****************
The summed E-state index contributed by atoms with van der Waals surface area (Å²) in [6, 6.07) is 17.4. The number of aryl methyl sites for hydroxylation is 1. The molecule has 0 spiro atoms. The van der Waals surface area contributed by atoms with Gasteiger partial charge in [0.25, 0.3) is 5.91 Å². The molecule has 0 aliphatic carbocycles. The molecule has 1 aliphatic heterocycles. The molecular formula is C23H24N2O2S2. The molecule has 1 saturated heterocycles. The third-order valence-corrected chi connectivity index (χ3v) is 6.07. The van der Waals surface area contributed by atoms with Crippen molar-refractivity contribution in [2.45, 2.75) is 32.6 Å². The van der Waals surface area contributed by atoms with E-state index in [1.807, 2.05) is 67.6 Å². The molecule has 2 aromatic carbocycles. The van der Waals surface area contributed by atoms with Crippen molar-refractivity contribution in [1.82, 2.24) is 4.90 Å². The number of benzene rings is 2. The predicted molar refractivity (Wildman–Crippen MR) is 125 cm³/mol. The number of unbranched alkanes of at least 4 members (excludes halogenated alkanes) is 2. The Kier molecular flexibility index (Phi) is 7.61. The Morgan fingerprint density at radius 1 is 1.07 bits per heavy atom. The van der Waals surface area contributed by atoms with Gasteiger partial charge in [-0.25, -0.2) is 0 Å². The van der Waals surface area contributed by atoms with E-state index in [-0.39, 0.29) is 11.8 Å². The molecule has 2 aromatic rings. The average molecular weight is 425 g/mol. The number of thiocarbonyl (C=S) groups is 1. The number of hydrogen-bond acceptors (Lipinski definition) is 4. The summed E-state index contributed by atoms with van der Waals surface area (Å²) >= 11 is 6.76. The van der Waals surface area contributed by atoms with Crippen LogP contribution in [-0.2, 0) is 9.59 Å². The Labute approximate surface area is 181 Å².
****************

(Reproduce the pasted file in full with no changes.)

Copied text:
The summed E-state index contributed by atoms with van der Waals surface area (Å²) in [6, 6.07) is 17.4. The number of aryl methyl sites for hydroxylation is 1. The molecule has 0 spiro atoms. The van der Waals surface area contributed by atoms with Gasteiger partial charge in [0.25, 0.3) is 5.91 Å². The molecule has 0 aliphatic carbocycles. The molecule has 1 aliphatic heterocycles. The molecular formula is C23H24N2O2S2. The molecule has 1 saturated heterocycles. The third-order valence-corrected chi connectivity index (χ3v) is 6.07. The van der Waals surface area contributed by atoms with Crippen molar-refractivity contribution in [2.45, 2.75) is 32.6 Å². The van der Waals surface area contributed by atoms with E-state index in [1.807, 2.05) is 67.6 Å². The molecule has 2 aromatic carbocycles. The van der Waals surface area contributed by atoms with Crippen molar-refractivity contribution in [1.82, 2.24) is 4.90 Å². The number of benzene rings is 2. The predicted molar refractivity (Wildman–Crippen MR) is 125 cm³/mol. The number of unbranched alkanes of at least 4 members (excludes halogenated alkanes) is 2. The Kier molecular flexibility index (Phi) is 7.61. The Morgan fingerprint density at radius 1 is 1.07 bits per heavy atom. The van der Waals surface area contributed by atoms with Gasteiger partial charge in [-0.25, -0.2) is 0 Å². The van der Waals surface area contributed by atoms with E-state index in [-0.39, 0.29) is 11.8 Å². The molecule has 2 aromatic rings. The average molecular weight is 425 g/mol. The number of thiocarbonyl (C=S) groups is 1. The number of hydrogen-bond acceptors (Lipinski definition) is 4. The summed E-state index contributed by atoms with van der Waals surface area (Å²) >= 11 is 6.76. The van der Waals surface area contributed by atoms with Crippen LogP contribution in [-0.2, 0) is 9.59 Å². The Labute approximate surface area is 181 Å².